The little phone layouts that couldn’t…

original

Always interesting to see other versions of things now ubiquitous. Such as this great Gizmodo post on The Atlantic:

If you look at the layout of the number buttons on a phone — smart, cell, landline, what have you — the number buttons will feature, almost inevitably, a uniform layout. Ten digits, laid out on a three-by-three grid, with the tenth tacked on on the bottom. The numbers ascending from left to right, and from top to bottom.

This layout is so standardized that we barely think about it. But it was, in the 1950s, the result of a good deal of strategizing and testing on the part of people at Bell Labs. Numberphile has dug up an amazing paper – published in the July 1960 issue of “The Bell System Technical Journal” — that details the various alternative designs the Bell engineers considered. Among them: “the staircase” (II-B in the image above), “the ten-pin” (III-B, reminiscent of bowling-pin configurations), “the rainbow” (II-C), and various other versions that mimicked the circular logic of the existing dialing technology: the rotary.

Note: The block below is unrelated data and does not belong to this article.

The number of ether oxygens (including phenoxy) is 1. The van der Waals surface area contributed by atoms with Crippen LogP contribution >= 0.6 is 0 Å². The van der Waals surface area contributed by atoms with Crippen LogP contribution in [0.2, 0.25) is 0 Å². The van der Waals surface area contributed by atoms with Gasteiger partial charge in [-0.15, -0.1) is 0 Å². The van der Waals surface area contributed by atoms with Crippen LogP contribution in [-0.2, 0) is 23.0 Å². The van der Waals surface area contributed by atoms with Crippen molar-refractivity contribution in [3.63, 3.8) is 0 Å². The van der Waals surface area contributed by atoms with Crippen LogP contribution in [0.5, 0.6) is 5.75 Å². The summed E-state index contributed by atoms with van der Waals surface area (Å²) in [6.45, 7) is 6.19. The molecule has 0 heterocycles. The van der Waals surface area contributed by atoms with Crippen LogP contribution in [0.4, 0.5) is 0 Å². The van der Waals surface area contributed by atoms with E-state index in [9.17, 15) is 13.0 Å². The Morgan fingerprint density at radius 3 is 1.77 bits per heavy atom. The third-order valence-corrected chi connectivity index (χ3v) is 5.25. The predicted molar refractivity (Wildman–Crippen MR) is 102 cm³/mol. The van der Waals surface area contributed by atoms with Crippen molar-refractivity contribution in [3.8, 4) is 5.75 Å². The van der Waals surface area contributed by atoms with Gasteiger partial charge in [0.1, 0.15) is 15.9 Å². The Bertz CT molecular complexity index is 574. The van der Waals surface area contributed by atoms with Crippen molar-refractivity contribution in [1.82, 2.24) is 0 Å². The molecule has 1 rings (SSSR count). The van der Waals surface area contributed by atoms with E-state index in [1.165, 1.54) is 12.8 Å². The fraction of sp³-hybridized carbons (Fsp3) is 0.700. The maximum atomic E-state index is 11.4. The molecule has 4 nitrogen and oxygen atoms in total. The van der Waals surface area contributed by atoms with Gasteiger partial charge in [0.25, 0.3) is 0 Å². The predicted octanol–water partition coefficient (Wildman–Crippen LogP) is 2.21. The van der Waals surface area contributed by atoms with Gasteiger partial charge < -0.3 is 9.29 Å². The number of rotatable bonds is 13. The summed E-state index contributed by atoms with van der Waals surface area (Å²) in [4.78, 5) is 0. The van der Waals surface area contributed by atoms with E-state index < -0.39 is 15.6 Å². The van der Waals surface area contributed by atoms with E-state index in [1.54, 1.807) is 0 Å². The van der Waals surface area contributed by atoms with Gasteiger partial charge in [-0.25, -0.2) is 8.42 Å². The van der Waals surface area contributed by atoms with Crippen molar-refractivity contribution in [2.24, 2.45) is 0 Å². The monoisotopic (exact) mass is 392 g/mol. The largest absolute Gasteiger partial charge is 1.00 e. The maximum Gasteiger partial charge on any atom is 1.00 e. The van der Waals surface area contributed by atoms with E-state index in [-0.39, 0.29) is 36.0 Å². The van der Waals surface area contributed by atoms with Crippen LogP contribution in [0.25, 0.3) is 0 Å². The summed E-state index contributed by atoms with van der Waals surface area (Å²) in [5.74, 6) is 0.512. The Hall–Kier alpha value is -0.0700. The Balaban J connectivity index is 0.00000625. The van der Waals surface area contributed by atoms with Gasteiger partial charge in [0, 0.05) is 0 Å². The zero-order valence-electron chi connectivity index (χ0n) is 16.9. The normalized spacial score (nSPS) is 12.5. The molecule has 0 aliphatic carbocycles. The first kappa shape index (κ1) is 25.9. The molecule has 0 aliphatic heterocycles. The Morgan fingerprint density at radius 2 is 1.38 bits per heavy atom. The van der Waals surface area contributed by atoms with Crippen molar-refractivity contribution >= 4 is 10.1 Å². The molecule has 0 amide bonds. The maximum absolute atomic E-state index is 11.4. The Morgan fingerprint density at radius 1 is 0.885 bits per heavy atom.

Everything was on the table for the layout of the ten buttons; the researchers’ only objective was to find the configuration that would be as user-friendly, and efficient, as possible. So they ran tests. They experimented. They sought input. They briefly considered a layout that mimicked a cross.

And in the end, though, Numberphile’s Sarah Wiseman notes, it became a run-off between the traditional calculator layout and the telephone layout we know today. And the victory was a matter of efficiency. “They did compare the telephone layout and the calculator layout,” she says, “and they found the calculator layout was slower.”

Via Paleofuture/Gizmodo

Ooh! Lovely paper alphabet

 

tumblr_mnipfpo81l1qbq3l5o1_1280

 

Spotted by Slevinator, Super Excited! PS, “alphabet” is one of those words that, when you type it a few times, just never looks as if it is spelled right. You know?

 

And THAT, my friends, is how you design a book cover.

Boom.

Why a designer made the transition from advertising to a startup